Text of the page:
The Secretary hereby certifies that this final rule will not have a significant economic impact on a substantial number of small entities as they are defined in the Regulatory Flexibility Act, 5 U.S.C. 601-612. About 8,400 providers without negotiated contracts offer home health care or hospice care to veterans at rates that are equivalent to, or not significantly higher than, those offered by this final rule. VA costs of purchased skilled home care were compared to Medicare Home Health Prospective Payment System (HH-PPS) reimbursement for a 60-day period. The average VA reimbursement level per veteran for a 60-day period was $2,537.40 in fiscal year (FY) 2010. The average Medicare reimbursement level for skilled home care per beneficiary was $2,312.94 in FY 2010. This difference amounts to providers receiving $3.74 less per day from VA for a 60-day episode of care. On average, each provider cares for six veterans at VA expense. The potential annual revenue loss will be approximately $1,346.28 per provider, an insignificant amount of revenue for these providers. Therefore, pursuant to 5 U.S.C. 605(b), this rulemaking is exempt from the initial and final regulatory flexibility analysis requirements of sections 603 and 604.Start Printed Page 26251

Executive Orders 12866 and 13563

Executive Orders 12866 and 13563 direct agencies to assess the costs and benefits of available regulatory alternatives and, when regulation is necessary, to select regulatory approaches that maximize net benefits (including potential economic, environmental, public health and safety effects, and other advantages; distributive impacts; and equity). Executive Order 13563 (Improving Regulation and Regulatory Review) emphasizes the importance of quantifying both costs and benefits, reducing costs, harmonizing rules, and promoting flexibility. Executive Order 12866 (Regulatory Planning and Review) defines a “significant regulatory action,” which requires review by the Office of Management and Budget (OMB), as “any regulatory action that is likely to result in a rule that may: (1) Have an annual effect on the economy of $100 million or more or adversely affect in a material way the economy, a sector of the economy, productivity, competition, jobs, the environment, public health or safety, or State, local, or tribal governments or communities; (2) Create a serious inconsistency or otherwise interfere with an action taken or planned by another agency; (3) Materially alter the budgetary impact of entitlements, grants, user fees, or loan programs or the rights and obligations of recipients thereof; or (4) Raise novel legal or policy issues arising out of legal mandates, the President's priorities, or the principles set forth in this Executive Order.”

The economic, interagency, budgetary, legal, and policy implications of this regulatory action have been examined and it has been determined not to be a significant regulatory action under Executive Order 12866.

Unfunded Mandates

The Unfunded Mandates Reform Act of 1995 requires, at 2 U.S.C. 1532, that agencies prepare an assessment of anticipated costs and benefits before issuing any rule that may result in expenditure by State, local, and tribal governments, in the aggregate, or by the private sector, of $100 million or more (adjusted annually for inflation) in any one year. This final rule will have no such effect on State, local, and tribal governments, or the private sector.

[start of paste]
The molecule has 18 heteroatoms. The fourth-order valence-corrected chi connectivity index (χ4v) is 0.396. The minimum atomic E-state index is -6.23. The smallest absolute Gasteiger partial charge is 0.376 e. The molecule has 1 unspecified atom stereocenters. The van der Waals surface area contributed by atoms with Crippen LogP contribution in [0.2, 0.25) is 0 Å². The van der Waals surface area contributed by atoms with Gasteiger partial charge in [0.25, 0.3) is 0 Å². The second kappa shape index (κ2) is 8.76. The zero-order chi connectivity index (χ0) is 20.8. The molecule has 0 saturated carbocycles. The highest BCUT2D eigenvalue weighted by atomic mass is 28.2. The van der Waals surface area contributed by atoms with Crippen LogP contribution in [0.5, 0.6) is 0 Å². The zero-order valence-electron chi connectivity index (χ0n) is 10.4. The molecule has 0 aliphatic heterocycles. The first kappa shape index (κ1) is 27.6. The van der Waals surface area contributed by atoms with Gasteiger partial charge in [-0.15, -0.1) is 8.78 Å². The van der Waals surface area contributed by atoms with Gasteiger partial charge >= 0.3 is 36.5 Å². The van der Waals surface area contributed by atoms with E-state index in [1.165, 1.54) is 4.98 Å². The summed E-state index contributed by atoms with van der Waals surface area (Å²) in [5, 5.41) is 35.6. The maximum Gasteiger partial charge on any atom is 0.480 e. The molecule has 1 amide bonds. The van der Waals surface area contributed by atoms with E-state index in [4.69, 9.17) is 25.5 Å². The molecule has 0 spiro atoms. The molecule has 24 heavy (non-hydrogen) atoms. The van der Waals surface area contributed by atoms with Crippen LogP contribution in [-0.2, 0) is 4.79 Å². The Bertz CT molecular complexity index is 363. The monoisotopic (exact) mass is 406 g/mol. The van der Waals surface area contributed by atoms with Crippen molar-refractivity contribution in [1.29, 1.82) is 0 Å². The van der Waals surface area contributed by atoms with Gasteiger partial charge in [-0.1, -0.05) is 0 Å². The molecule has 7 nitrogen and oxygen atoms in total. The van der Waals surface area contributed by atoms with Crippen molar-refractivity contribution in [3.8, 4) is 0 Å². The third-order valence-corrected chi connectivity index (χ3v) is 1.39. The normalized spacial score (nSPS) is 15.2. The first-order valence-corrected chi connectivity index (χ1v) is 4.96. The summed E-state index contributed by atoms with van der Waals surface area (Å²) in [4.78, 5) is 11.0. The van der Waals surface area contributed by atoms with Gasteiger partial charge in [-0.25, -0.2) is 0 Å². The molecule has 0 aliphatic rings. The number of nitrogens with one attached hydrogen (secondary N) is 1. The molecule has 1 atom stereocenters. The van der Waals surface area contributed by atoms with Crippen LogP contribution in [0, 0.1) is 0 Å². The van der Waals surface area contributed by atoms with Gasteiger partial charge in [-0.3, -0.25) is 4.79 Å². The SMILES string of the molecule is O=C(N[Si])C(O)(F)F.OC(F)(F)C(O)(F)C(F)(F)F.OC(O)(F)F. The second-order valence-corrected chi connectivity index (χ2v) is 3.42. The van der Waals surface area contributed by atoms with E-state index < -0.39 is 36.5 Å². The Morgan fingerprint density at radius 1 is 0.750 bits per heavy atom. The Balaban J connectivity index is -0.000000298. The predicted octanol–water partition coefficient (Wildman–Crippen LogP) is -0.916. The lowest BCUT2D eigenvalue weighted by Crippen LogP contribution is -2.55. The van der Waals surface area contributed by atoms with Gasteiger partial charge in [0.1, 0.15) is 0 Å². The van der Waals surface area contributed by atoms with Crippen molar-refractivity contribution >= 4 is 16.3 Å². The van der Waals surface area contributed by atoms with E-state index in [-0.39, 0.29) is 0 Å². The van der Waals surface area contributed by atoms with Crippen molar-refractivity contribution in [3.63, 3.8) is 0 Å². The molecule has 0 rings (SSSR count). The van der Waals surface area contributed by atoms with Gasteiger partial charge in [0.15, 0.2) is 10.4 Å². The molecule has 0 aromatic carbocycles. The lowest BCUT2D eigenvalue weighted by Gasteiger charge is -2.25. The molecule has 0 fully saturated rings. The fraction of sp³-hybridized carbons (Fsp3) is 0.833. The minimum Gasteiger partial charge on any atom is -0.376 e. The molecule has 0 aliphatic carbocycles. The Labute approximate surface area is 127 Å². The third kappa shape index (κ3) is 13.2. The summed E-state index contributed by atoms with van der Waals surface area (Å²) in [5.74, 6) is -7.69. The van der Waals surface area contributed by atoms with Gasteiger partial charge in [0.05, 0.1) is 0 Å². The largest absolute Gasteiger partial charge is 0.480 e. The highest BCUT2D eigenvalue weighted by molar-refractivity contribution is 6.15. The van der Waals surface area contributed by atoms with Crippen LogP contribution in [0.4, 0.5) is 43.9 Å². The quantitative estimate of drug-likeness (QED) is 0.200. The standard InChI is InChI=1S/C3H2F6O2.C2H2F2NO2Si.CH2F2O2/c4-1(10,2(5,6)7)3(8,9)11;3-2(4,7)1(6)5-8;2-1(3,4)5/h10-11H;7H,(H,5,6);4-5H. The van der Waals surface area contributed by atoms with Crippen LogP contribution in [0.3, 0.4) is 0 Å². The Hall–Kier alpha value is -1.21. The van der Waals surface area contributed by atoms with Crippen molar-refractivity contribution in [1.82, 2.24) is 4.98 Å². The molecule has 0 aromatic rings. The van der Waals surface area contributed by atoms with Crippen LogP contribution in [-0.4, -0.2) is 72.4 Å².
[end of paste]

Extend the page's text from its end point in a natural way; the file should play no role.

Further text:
Catalog of Federal Domestic Assistance

The Catalog of Federal Domestic Assistance numbers and titles for the programs affected by this document are 64.009, Veterans Medical Care Benefits and 64.010, Veterans Nursing Home Care.

Signing Authority

The Secretary of Veterans Affairs, or designee, approved this document and authorized the undersigned to sign and submit the document to the Office of the Federal Register for publication electronically as an official document of the Department of Veterans Affairs. Jose D. Riojas, Interim Chief of Staff, Department of Veterans Affairs, approved this document on April 30, 2013 for publication.

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List of Subjects in 38 CFR Part 17

  • Administrative practice and procedure
  • Alcohol abuse
  • Alcoholism
  • Claims
  • Day care
  • Dental health
  • Drug abuse
  • Foreign relations
  • Government contracts
  • Grant programs-health
  • Government programs-veterans
  • Health care
  • Health facilities
  • Health professions
  • Health records
  • Homeless
  • Medical and dental schools
  • Medical devices
  • Medical research
  • Mental health programs
  • Nursing homes
  • Veterans
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Dated: May 1, 2013.

Robert C. McFetridge,

Director of Regulation Policy and Management, Office of General Counsel, Department of Veterans Affairs.

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For the reasons stated in the preamble, the Department of Veterans Affairs amends 38 CFR part 17 as follows:

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1. The authority citation for part 17 continues to read as follows:

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Authority: 38 U.S.C. 501, and as noted in specific sections.

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2. Amend § 17.56(a) introductory text by removing “and except for non-contractual payments for home health services and hospice care”.

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[FR Doc. 2013-10694 Filed 5-3-13; 8:45 am]